* Manufacturing output rose at fastest pace since December 2007.
* New orders rose at slower pace. Level of new export business stabilised.
* Further job losses and inventory cutbacks reported.
At 49.7 in August, the seasonally adjusted CIPS/Markit UK Manufacturing Purchasing Managers Index (PMI) moved back below the no-change mark of 50.0. The headline PMI fell from a downwardly revised figure of 50.2 in July (previously reported as 50.8).
The headline PMI provides a single figure indication of operating conditions in the manufacturing sector. The index is calculated using data collected on new orders, production, employment, supplier performance and stocks of purchases.
August data pointed to a broad-based expansion of manufacturing production. Output rose at SMEs and large-sized producers and in both the consumer and intermediate goods sectors. Signs of weakness were evident in the investment goods sector, however, with output and new orders for capital goods falling back in August. Measured overall, production increased for the third month running and at the fastest pace since December 2007.
Underpinning higher output was a solid increase in new work received and further reductions to backlogs of work in August. New orders have risen in each of the past two months, although the latest rate of expansion was slower than Julys twenty-month high. Sales efforts remained partly dependent on widespread price discounting.
The trend in export orders stabilised in August. Companies reported that conditions in overseas markets were starting to improve. The weakness of sterling also provided support to sales efforts. New export orders rose in the intermediate goods sector, but fell at producers of capital and consumer goods.
Manufacturers continued to focus their efforts towards trimming costs and excess capacity in August. This was reflected in lower staffing levels and holdings of pre- and post-production stocks.
Job losses were recorded for the sixteenth successive month in August amid reports of redundancy and restructuring programmes, natural wastage and the closure of some production lines. Although still substantial, the rate of decline in employment was the slowest since June 2008. Larger-sized companies tended to cut employment at a faster pace than small firms.
August data pointed to further historically rapid reductions in stocks of purchases and finished goods. Manufacturers indicated that destocking was mainly intentional and reflected efforts to align holdings with current sales and production requirements.
Average input costs and output charges declined further in August, but at slower rates than one month ago. Reduced purchase prices were linked to lower raw material costs and improved procurement practices. Declining output charges mainly reflected price discounting to support sales efforts and the pass-through of lower costs to clients.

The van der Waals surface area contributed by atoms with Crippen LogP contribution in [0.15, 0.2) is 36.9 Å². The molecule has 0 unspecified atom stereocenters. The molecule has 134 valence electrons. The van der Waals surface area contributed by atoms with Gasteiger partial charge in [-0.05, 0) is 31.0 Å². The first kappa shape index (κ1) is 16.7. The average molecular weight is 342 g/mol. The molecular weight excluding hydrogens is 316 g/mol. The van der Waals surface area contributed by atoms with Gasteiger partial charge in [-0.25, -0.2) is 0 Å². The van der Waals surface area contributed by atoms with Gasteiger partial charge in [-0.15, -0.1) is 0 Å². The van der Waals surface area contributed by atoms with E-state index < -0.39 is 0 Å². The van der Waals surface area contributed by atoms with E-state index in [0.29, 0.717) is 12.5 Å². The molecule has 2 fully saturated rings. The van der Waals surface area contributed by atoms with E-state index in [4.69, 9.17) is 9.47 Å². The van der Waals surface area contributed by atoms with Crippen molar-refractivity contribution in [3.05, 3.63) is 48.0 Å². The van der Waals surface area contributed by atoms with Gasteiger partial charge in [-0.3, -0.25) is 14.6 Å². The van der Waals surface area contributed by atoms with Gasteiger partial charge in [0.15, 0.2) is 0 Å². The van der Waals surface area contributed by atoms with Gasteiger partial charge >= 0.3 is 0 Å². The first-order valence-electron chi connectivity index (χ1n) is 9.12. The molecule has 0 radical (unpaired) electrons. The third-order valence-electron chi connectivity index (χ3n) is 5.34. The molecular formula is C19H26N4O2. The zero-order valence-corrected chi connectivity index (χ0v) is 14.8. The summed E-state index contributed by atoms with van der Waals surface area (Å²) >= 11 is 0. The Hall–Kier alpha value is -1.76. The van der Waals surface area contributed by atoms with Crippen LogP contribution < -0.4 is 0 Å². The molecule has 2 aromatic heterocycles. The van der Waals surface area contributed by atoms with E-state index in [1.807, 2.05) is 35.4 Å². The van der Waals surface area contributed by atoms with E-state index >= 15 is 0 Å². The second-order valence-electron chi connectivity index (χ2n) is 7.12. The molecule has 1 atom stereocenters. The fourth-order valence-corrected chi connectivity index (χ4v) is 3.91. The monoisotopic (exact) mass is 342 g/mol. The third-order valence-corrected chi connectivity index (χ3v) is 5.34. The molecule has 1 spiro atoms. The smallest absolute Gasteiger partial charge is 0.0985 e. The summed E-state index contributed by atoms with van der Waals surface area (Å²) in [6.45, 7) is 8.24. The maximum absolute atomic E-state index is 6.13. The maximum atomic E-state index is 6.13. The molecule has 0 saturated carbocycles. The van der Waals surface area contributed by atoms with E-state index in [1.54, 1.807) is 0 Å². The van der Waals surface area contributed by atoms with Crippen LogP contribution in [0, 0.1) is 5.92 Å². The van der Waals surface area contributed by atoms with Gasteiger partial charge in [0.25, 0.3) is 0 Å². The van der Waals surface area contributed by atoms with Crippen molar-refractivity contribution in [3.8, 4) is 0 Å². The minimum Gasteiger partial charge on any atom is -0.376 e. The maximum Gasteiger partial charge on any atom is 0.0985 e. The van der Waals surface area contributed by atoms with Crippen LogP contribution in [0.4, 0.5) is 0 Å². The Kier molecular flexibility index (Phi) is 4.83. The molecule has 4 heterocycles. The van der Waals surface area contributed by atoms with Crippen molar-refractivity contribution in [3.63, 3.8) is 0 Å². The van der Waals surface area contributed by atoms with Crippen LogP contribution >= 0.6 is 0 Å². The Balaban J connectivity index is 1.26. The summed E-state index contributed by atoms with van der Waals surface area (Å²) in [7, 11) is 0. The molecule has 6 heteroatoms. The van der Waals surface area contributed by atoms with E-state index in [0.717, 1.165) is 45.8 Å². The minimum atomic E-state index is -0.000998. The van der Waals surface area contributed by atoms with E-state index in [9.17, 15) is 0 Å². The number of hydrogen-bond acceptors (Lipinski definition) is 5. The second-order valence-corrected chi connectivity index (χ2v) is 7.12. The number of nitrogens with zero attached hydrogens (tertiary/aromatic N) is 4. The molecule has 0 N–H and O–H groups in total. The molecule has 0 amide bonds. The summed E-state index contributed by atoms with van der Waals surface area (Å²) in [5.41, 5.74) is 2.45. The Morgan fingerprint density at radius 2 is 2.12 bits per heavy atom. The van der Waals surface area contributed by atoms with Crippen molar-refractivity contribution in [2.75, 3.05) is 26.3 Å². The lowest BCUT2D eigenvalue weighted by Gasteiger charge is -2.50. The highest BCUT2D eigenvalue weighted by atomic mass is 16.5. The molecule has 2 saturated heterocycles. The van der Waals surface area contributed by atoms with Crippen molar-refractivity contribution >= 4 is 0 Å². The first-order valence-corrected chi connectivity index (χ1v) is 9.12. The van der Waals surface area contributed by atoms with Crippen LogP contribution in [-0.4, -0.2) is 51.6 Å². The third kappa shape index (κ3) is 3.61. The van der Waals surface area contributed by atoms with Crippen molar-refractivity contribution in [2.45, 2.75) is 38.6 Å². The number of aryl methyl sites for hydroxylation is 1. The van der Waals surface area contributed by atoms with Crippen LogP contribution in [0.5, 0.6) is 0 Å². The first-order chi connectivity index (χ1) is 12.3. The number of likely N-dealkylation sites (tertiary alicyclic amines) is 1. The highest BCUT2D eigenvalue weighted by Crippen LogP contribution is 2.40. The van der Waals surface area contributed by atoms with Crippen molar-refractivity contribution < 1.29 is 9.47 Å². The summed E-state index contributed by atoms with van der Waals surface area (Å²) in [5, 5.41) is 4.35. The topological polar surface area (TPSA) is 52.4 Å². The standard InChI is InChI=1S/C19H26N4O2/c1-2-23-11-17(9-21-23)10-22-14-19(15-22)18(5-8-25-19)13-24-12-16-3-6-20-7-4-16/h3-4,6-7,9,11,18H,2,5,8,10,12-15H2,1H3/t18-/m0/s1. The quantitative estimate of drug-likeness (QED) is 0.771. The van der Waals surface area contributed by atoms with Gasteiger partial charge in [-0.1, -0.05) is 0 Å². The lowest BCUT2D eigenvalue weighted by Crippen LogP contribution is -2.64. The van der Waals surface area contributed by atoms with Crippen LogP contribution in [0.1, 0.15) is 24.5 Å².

David Noble, Chief Executive Officer at the Chartered Institute of Purchasing & Supply, said:
The future picture for the UK manufacturing sector is still uncertain, and concerns will remain that the improvements seen in recent months may have been temporary rather than a sustainable recovery. Though August saw the trend in output build on the momentum gained at mid-year, the moderation in the rate of new order growth is worrisome. The investment goods sector in particular showed surprising vulnerability, as domestic and foreign demand for UK capital products fell back following gains in July.
On the back of subdued global demand coupled with strong competition, deflation is still a concern as output prices continued to fall. Subsequently, firms streamlined their practices and reduced levels of stock. Purchasing managers also reported that workforces were trimmed further along with excess capacity and costs, particularly amongst larger-sized manufacturers.
Rob Dobson, Senior Economist at Markit said:
The latest UK Manufacturing PMI data are a mixed bag. The recovery in output continued to strengthen with growth at its highest since December 2007 and coming from a broad sector and company-size base. Also positive were the forward looking orders-to-inventory ratio hitting a five-and-a-half year high, export orders stabilising and indications that the inventory cycle will remain supportive. However, the slower growth of new orders, continued substantial job losses and the surprising weakness exhibited by the investment goods sector are all causes for concern. The recovery is likely to continue, but may become more muted later in the year once the initial rebound and monetary and fiscal stimuli have run their course.